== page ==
Music in Islam: The Healing Power of Music

By Nimira Dewji

Earlier: (1) Is listening to music unlawful? (2) Development of Music (3) The Art of Music in Islam

The Healing Power of MusicThe Ikhwan al-Safa (Brethren of Purity) was a brotherhood that flourished in Basra, in Iraq, in the second half of the tenth century. They wrote a vast encyclopedic work (Rasa’il) of fifty-two tracts dealing with sciences and philosophy. The section on music focuses on harmony, emphasizing the idea that music reflects the harmonious beauty of the universe. Similarly, said the Ikhwan, the proper use of music at the right time has a healing influence on the body.  The Ikhwan devoted a special section to the making and tuning of instruments.

In his monumental work Qanun fi’l-tibb (Canon of Medicine), Ibn Sina (d. 1037) discusses a special relationship between music and medicine that recurs in Arabic and European texts even as late as the nineteenth century.

Al-Kindi (d.870), in his work Book of Sounds Made by Instruments Having One to Ten Strings, explains that instruments help create harmony between the soul and the universe; consequently, each society has instruments that reflect its nature, and each instrument is purported to express the specific beliefs and characteristics of the society to which it belongs.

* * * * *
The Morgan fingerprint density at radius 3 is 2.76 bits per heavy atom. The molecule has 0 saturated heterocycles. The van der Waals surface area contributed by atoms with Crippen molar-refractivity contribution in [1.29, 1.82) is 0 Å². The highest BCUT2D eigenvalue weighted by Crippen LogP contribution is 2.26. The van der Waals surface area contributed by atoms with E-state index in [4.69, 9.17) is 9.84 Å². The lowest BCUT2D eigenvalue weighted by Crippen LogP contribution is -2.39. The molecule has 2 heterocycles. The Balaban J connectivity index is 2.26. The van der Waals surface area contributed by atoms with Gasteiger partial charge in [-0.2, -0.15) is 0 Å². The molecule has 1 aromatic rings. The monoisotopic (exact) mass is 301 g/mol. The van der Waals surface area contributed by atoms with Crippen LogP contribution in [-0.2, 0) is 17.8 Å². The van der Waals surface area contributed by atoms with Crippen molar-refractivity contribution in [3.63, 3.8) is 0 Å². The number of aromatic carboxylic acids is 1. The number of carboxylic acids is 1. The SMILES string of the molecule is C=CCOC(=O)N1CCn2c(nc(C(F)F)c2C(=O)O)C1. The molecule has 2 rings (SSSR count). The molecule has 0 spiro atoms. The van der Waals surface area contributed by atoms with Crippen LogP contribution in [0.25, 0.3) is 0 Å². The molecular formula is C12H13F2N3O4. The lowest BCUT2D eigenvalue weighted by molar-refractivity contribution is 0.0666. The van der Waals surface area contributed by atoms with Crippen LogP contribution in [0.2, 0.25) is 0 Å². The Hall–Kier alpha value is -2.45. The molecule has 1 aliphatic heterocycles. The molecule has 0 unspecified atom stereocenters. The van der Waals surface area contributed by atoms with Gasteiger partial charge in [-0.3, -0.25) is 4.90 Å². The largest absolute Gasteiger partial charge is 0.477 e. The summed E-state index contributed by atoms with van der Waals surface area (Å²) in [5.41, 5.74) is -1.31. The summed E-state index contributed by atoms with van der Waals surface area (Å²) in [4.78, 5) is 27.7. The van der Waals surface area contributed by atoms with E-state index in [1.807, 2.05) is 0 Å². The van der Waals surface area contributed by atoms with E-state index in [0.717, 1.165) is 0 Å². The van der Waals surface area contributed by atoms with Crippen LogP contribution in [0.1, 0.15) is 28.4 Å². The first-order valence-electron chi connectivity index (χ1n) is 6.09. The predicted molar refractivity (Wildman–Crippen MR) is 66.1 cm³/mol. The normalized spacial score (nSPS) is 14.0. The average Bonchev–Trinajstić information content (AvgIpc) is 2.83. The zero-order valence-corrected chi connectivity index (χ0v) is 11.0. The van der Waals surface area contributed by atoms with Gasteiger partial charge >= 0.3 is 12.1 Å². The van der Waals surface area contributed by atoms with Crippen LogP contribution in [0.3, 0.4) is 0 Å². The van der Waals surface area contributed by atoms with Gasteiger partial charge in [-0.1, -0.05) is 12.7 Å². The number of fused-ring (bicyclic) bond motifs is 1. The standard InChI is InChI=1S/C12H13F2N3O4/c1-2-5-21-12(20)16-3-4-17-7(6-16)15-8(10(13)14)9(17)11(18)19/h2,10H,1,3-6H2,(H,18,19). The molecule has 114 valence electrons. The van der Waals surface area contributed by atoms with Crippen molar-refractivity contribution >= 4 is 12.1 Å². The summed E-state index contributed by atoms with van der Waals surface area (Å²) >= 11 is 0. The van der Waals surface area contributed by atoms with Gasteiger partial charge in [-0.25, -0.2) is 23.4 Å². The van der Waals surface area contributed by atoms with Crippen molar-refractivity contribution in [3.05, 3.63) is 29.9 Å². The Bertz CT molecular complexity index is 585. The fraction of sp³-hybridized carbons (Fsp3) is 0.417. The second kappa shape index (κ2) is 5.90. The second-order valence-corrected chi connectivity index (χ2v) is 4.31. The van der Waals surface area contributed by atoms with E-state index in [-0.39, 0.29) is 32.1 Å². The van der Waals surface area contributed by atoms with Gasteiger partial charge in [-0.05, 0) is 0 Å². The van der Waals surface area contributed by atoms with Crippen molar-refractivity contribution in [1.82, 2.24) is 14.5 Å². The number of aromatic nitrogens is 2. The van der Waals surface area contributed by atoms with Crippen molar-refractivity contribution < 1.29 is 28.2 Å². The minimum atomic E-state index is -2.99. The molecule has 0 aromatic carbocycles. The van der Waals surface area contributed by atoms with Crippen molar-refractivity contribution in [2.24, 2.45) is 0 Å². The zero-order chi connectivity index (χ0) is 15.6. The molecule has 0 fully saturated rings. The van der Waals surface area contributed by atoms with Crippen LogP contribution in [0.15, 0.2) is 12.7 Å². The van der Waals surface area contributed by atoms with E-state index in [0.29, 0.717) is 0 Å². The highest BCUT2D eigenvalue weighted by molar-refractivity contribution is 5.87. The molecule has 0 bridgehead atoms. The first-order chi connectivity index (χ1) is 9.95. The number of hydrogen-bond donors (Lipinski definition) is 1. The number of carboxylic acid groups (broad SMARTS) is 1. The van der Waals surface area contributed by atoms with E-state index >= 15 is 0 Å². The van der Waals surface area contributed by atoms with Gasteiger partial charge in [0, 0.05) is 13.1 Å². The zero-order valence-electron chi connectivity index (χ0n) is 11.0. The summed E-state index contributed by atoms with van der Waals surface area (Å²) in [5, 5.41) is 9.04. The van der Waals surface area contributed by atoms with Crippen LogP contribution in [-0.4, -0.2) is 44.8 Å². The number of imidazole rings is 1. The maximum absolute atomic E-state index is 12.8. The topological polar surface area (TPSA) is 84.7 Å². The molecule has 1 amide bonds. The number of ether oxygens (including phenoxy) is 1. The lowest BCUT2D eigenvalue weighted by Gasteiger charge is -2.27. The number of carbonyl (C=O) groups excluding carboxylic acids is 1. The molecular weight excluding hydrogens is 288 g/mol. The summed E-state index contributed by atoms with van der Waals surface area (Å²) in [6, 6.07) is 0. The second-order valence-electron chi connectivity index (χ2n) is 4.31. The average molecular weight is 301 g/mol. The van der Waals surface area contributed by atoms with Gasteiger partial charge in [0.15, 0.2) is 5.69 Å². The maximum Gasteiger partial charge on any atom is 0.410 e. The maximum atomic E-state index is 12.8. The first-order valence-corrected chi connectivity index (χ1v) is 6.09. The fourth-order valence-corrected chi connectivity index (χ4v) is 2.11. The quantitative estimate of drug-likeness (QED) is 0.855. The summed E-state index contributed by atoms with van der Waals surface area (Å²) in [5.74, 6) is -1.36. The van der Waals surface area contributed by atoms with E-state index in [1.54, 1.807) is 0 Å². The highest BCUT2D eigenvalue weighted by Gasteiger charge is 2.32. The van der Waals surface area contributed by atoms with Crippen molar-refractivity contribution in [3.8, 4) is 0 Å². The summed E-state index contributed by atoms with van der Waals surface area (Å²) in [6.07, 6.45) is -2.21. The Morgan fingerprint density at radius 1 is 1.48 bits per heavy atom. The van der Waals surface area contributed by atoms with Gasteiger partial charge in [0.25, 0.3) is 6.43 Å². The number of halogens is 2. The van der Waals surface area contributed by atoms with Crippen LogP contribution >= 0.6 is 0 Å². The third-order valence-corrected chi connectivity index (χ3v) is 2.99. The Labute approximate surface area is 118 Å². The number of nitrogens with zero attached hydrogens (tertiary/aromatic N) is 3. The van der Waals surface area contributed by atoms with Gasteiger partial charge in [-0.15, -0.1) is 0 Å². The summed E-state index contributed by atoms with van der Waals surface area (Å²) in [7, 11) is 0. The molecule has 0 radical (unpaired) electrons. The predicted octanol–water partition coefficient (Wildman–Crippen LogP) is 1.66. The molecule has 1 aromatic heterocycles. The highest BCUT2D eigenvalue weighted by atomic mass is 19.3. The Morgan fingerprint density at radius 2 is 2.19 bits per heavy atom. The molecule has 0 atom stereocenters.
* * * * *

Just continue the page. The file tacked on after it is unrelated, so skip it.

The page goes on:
Greek and Arabic literature refer to the healing of patients with music played on lyres and aulos (Shiloah p 51). In his encyclopedia, Mitfah al-tibb (The Key to Medicine), Ibn Hindu (d. 1019), acknowledges the healing qualities of music for some ailments so long as the services of professional musicians are employed. Ibn Sina (d. 1037) in his Qanun fi’l-tibb (Canon of Medicine), which was a standard medical textbook in Europe until the seventeenth century, writes about the musical nature of the pulse and the special relationship between music and medicine.

Shiloah states that from “about the fifteenth century on, the theory of music therapy held a prominent place in literature about music.”(p. 52).

Amnon Shiloah. Music in the World of Islam. Wayne State University Press. Detroit.1995
The Ikwan al-Safa and their Rasa’il: An Introduction. Edited by Nader Al-Bizri. Oxford University Press, New York, 2008

Next: Influence of Western Music

2 thoughts

  1. Any person who, erroneously, thinks that “listening to music” is unlawful in Islam must be a person who knows little, if anything, about the true spirit of Islam or its holy book, the Qur’an. In more ways than one, the sublime Qur’an is an enduring symphony that encompasses the luminous “musical” beauty of God’s creation as reflected in this infinite universe, every part of which is infused with the “musical” praise of God’s majesty, mercy, and compassion. No civilization could possibly exist and flourish without music. Muslim physicians used music as an integral part of the healing process. It takes an “insane” person to think that music is “unlawful” in Islam. However, like many things in life, such as food and drinks, which can be used, or rather misused, to poison the human body, music can also be abused to poison the human spirit. The choice is ours. Food, drinks, and, yes, music are essential components of our existence and sustenance. If these are “abused” it is not because of their inherent “badness,” but rather because of the “choices” we humans have made.


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